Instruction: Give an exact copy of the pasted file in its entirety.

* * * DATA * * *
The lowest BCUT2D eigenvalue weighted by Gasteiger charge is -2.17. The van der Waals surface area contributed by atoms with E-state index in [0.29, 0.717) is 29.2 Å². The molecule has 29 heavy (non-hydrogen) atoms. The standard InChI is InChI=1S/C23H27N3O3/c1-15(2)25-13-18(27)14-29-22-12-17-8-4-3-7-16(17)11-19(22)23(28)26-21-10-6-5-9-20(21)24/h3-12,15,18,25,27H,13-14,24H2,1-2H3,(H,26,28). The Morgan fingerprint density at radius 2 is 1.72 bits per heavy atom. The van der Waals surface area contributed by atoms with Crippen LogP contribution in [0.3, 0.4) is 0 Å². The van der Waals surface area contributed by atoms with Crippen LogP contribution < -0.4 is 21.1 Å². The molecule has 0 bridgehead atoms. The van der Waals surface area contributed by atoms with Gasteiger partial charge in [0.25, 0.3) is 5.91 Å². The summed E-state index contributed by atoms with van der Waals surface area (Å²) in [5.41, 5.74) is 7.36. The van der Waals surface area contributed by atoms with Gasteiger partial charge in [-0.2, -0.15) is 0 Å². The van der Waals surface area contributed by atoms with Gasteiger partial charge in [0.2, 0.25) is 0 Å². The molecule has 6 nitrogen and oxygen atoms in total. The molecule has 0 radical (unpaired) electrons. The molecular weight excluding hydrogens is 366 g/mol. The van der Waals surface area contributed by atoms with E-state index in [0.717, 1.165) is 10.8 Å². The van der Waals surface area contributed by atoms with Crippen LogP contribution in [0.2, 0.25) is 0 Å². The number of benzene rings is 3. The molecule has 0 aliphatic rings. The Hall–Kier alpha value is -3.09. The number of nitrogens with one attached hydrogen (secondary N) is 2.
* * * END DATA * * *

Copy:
The lowest BCUT2D eigenvalue weighted by Gasteiger charge is -2.17. The van der Waals surface area contributed by atoms with E-state index in [0.29, 0.717) is 29.2 Å². The molecule has 29 heavy (non-hydrogen) atoms. The standard InChI is InChI=1S/C23H27N3O3/c1-15(2)25-13-18(27)14-29-22-12-17-8-4-3-7-16(17)11-19(22)23(28)26-21-10-6-5-9-20(21)24/h3-12,15,18,25,27H,13-14,24H2,1-2H3,(H,26,28). The Morgan fingerprint density at radius 2 is 1.72 bits per heavy atom. The van der Waals surface area contributed by atoms with Crippen LogP contribution in [0.3, 0.4) is 0 Å². The van der Waals surface area contributed by atoms with Crippen LogP contribution < -0.4 is 21.1 Å². The molecule has 0 bridgehead atoms. The van der Waals surface area contributed by atoms with Gasteiger partial charge in [0.25, 0.3) is 5.91 Å². The summed E-state index contributed by atoms with van der Waals surface area (Å²) in [5.41, 5.74) is 7.36. The van der Waals surface area contributed by atoms with Gasteiger partial charge in [-0.2, -0.15) is 0 Å². The van der Waals surface area contributed by atoms with Gasteiger partial charge in [0.2, 0.25) is 0 Å². The molecule has 6 nitrogen and oxygen atoms in total. The molecule has 0 radical (unpaired) electrons. The molecular weight excluding hydrogens is 366 g/mol. The van der Waals surface area contributed by atoms with E-state index in [0.717, 1.165) is 10.8 Å². The van der Waals surface area contributed by atoms with Crippen LogP contribution in [0.2, 0.25) is 0 Å². The number of benzene rings is 3. The molecule has 0 aliphatic rings. The Hall–Kier alpha value is -3.09. The number of nitrogens with one attached hydrogen (secondary N) is 2.